Story Published in Potomac Review
Thank you to the folks at the Potomac Review for publishing my story "Let Your Light So Shine." I admire the journal and am very excited to appear in it!
This story has a bit of a history. A few years ago, my brother-in-law told a story about how his church was doing kindness ministries, such as handing out light bulbs. I was taken with the idea and decided to write a story about it, with all the characters and details made up, of course.
I finished the story and started sending it out. To my delight, after sending it about a dozen places, I got an acceptance, from a well-regarded journal. I excitedly told my husband and a few friends. I followed the journal on Facebook so I could see when the issue came out.
And then after a few months, via Facebook, I saw the announcement that the journal was folding. They had just published their last issue. I checked the table of contents, and my story wasn't there. Usually when a journal folds, they make an effort to publish every story they accepted. Not this journal.
So I started sending the story out again. One positive from the whole situation was that, knowing one journal had accepted it, I had a lot of confidence in the story. Still, I had to send it forty-five more places before it was accepted.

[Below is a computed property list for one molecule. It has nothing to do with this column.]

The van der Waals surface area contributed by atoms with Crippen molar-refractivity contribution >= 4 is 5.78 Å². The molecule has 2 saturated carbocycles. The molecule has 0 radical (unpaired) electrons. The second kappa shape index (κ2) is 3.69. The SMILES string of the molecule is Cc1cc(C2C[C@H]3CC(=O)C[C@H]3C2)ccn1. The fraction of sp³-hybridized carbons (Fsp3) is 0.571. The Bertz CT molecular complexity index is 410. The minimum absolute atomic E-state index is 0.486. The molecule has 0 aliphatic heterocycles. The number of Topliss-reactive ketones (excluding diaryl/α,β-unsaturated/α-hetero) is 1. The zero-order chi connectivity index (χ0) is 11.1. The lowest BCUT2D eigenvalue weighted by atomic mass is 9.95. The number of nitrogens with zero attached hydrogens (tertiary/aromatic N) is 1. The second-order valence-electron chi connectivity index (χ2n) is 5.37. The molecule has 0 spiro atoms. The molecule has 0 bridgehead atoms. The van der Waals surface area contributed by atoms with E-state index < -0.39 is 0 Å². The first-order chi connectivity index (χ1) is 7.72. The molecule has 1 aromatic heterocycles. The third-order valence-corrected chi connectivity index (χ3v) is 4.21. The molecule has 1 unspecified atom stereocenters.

However, I've noticed before that the stories that take the longest road to publication are often the stories that I think are the strongest, and often end up in the journals I like the most. So it is with this story. I think it's one of my best, and I'm very proud and excited to have it in the Potmac Review.
I'm absolutely thrilled that The New Southern Fugitives has published my story "Aces" and nominated it for the Pushcart Prize.
A story inspired this story. (Note, there are spoilers ahead, so read the story in the journal before continuing). My husband and I belonged to a group for newcomers to the area, in which we took turns hosting get-togethers. At ours, I asked a couple of icebreaker questions so that we could get to know each other better. One was the classic writing prompt: tell about the best gift you ever got.
One man told the story of how he and his brother were given a single bicycle for Christmas one year. When asked whose bicycle it was, their parents told them to work it out for themselves. So they decided to play poker for it.
That's the basic setup I took for this story, though of course the details and the outcome (and how the narrator brother won) are all mine.
You might remember the pack of playing cards that was a writer gift last year. Every year, my writer's group gives holiday gifts referencing the recipient's work. The Bicycle playing cards referenced this story.
Ann Hillesland writes fiction and essays. Her work has appeared in many literary journals, including Fourth Genre, Bayou, The Laurel Review, and Sou’wester.
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